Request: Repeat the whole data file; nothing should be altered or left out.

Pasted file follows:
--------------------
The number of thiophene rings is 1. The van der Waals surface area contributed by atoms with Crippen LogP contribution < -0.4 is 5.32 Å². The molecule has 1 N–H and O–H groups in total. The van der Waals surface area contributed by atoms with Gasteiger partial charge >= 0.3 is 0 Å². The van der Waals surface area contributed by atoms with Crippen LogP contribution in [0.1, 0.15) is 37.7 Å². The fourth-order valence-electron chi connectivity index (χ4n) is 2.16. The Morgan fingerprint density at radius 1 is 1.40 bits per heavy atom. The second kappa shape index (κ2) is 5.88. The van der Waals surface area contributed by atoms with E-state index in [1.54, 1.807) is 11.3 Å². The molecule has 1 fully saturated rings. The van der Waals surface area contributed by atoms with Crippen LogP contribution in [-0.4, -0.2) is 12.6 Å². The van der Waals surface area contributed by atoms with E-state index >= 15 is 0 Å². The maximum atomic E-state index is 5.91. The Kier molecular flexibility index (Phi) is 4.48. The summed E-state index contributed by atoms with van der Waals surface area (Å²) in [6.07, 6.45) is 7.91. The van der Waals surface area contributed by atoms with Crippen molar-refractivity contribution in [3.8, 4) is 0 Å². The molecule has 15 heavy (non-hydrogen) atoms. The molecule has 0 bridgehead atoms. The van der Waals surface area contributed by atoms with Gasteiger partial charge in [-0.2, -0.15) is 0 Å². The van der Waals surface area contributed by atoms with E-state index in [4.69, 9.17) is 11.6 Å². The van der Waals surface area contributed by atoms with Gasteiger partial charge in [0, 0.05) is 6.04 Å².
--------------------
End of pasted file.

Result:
The number of thiophene rings is 1. The van der Waals surface area contributed by atoms with Crippen LogP contribution < -0.4 is 5.32 Å². The molecule has 1 N–H and O–H groups in total. The van der Waals surface area contributed by atoms with Gasteiger partial charge >= 0.3 is 0 Å². The van der Waals surface area contributed by atoms with Crippen LogP contribution in [0.1, 0.15) is 37.7 Å². The fourth-order valence-electron chi connectivity index (χ4n) is 2.16. The Morgan fingerprint density at radius 1 is 1.40 bits per heavy atom. The second kappa shape index (κ2) is 5.88. The van der Waals surface area contributed by atoms with E-state index in [1.54, 1.807) is 11.3 Å². The molecule has 1 fully saturated rings. The van der Waals surface area contributed by atoms with Crippen LogP contribution in [-0.4, -0.2) is 12.6 Å². The van der Waals surface area contributed by atoms with E-state index >= 15 is 0 Å². The maximum atomic E-state index is 5.91. The Kier molecular flexibility index (Phi) is 4.48. The summed E-state index contributed by atoms with van der Waals surface area (Å²) in [6.07, 6.45) is 7.91. The van der Waals surface area contributed by atoms with Crippen molar-refractivity contribution in [3.8, 4) is 0 Å². The molecule has 15 heavy (non-hydrogen) atoms. The molecule has 0 bridgehead atoms. The van der Waals surface area contributed by atoms with Gasteiger partial charge in [-0.2, -0.15) is 0 Å². The van der Waals surface area contributed by atoms with E-state index in [4.69, 9.17) is 11.6 Å². The van der Waals surface area contributed by atoms with Gasteiger partial charge in [0, 0.05) is 6.04 Å².